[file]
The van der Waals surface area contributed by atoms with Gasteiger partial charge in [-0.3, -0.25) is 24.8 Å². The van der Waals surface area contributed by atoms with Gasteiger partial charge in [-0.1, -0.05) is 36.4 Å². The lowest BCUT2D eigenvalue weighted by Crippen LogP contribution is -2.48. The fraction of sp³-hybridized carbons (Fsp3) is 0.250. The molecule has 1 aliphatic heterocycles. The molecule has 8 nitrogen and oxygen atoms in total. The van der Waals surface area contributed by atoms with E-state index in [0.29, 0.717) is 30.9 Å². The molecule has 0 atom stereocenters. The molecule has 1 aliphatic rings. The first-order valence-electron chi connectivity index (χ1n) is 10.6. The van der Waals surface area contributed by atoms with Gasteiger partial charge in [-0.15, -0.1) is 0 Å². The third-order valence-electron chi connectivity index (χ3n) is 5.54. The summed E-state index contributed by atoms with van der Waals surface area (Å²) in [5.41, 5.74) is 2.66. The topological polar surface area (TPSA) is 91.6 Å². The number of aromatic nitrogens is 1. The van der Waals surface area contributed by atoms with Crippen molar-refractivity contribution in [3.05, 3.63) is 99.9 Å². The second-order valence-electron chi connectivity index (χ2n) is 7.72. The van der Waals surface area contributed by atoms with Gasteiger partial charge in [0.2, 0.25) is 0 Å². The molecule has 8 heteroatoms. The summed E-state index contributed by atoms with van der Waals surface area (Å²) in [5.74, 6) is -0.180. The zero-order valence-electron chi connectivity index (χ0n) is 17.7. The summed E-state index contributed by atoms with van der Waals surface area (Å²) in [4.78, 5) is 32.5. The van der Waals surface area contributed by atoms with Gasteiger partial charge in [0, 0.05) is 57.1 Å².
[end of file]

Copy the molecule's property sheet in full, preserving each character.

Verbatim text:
The van der Waals surface area contributed by atoms with Gasteiger partial charge in [-0.3, -0.25) is 24.8 Å². The van der Waals surface area contributed by atoms with Gasteiger partial charge in [-0.1, -0.05) is 36.4 Å². The lowest BCUT2D eigenvalue weighted by Crippen LogP contribution is -2.48. The fraction of sp³-hybridized carbons (Fsp3) is 0.250. The molecule has 1 aliphatic heterocycles. The molecule has 8 nitrogen and oxygen atoms in total. The van der Waals surface area contributed by atoms with E-state index in [0.29, 0.717) is 30.9 Å². The molecule has 0 atom stereocenters. The molecule has 1 aliphatic rings. The first-order valence-electron chi connectivity index (χ1n) is 10.6. The van der Waals surface area contributed by atoms with Gasteiger partial charge in [-0.15, -0.1) is 0 Å². The third-order valence-electron chi connectivity index (χ3n) is 5.54. The summed E-state index contributed by atoms with van der Waals surface area (Å²) in [5.41, 5.74) is 2.66. The topological polar surface area (TPSA) is 91.6 Å². The number of aromatic nitrogens is 1. The van der Waals surface area contributed by atoms with Crippen molar-refractivity contribution in [3.05, 3.63) is 99.9 Å². The second-order valence-electron chi connectivity index (χ2n) is 7.72. The van der Waals surface area contributed by atoms with Gasteiger partial charge in [0.2, 0.25) is 0 Å². The molecule has 8 heteroatoms. The summed E-state index contributed by atoms with van der Waals surface area (Å²) in [5.74, 6) is -0.180. The zero-order valence-electron chi connectivity index (χ0n) is 17.7. The summed E-state index contributed by atoms with van der Waals surface area (Å²) in [4.78, 5) is 32.5. The van der Waals surface area contributed by atoms with Gasteiger partial charge in [0, 0.05) is 57.1 Å².